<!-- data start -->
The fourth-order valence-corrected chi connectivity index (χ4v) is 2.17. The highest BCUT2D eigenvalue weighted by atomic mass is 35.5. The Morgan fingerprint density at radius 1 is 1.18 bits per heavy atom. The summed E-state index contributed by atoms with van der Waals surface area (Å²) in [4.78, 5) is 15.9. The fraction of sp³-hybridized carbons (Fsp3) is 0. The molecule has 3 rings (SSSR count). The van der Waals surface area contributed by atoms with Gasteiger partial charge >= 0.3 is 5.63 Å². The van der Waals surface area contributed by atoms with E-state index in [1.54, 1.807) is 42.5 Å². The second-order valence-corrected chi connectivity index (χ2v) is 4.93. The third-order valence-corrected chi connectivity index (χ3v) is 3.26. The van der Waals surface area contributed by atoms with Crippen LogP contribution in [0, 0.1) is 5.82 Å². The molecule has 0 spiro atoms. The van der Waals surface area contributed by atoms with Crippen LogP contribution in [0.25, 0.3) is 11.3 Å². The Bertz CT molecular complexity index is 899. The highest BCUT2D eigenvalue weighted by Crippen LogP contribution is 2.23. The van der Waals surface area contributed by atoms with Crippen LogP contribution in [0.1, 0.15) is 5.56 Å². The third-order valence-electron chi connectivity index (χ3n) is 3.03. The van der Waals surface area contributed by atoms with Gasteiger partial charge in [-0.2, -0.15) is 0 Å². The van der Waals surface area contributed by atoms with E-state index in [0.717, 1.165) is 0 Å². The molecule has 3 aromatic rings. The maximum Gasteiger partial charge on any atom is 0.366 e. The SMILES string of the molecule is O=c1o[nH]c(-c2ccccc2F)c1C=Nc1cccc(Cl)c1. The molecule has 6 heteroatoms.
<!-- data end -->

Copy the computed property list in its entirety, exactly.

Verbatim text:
The fourth-order valence-corrected chi connectivity index (χ4v) is 2.17. The highest BCUT2D eigenvalue weighted by atomic mass is 35.5. The Morgan fingerprint density at radius 1 is 1.18 bits per heavy atom. The summed E-state index contributed by atoms with van der Waals surface area (Å²) in [4.78, 5) is 15.9. The fraction of sp³-hybridized carbons (Fsp3) is 0. The molecule has 3 rings (SSSR count). The van der Waals surface area contributed by atoms with Gasteiger partial charge >= 0.3 is 5.63 Å². The van der Waals surface area contributed by atoms with E-state index in [1.54, 1.807) is 42.5 Å². The second-order valence-corrected chi connectivity index (χ2v) is 4.93. The third-order valence-corrected chi connectivity index (χ3v) is 3.26. The van der Waals surface area contributed by atoms with Crippen LogP contribution in [0, 0.1) is 5.82 Å². The molecule has 0 spiro atoms. The van der Waals surface area contributed by atoms with Crippen LogP contribution in [0.25, 0.3) is 11.3 Å². The Bertz CT molecular complexity index is 899. The highest BCUT2D eigenvalue weighted by Crippen LogP contribution is 2.23. The van der Waals surface area contributed by atoms with Crippen LogP contribution in [0.1, 0.15) is 5.56 Å². The third-order valence-electron chi connectivity index (χ3n) is 3.03. The van der Waals surface area contributed by atoms with Gasteiger partial charge in [-0.2, -0.15) is 0 Å². The van der Waals surface area contributed by atoms with E-state index in [0.717, 1.165) is 0 Å². The molecule has 3 aromatic rings. The maximum Gasteiger partial charge on any atom is 0.366 e. The SMILES string of the molecule is O=c1o[nH]c(-c2ccccc2F)c1C=Nc1cccc(Cl)c1. The molecule has 6 heteroatoms.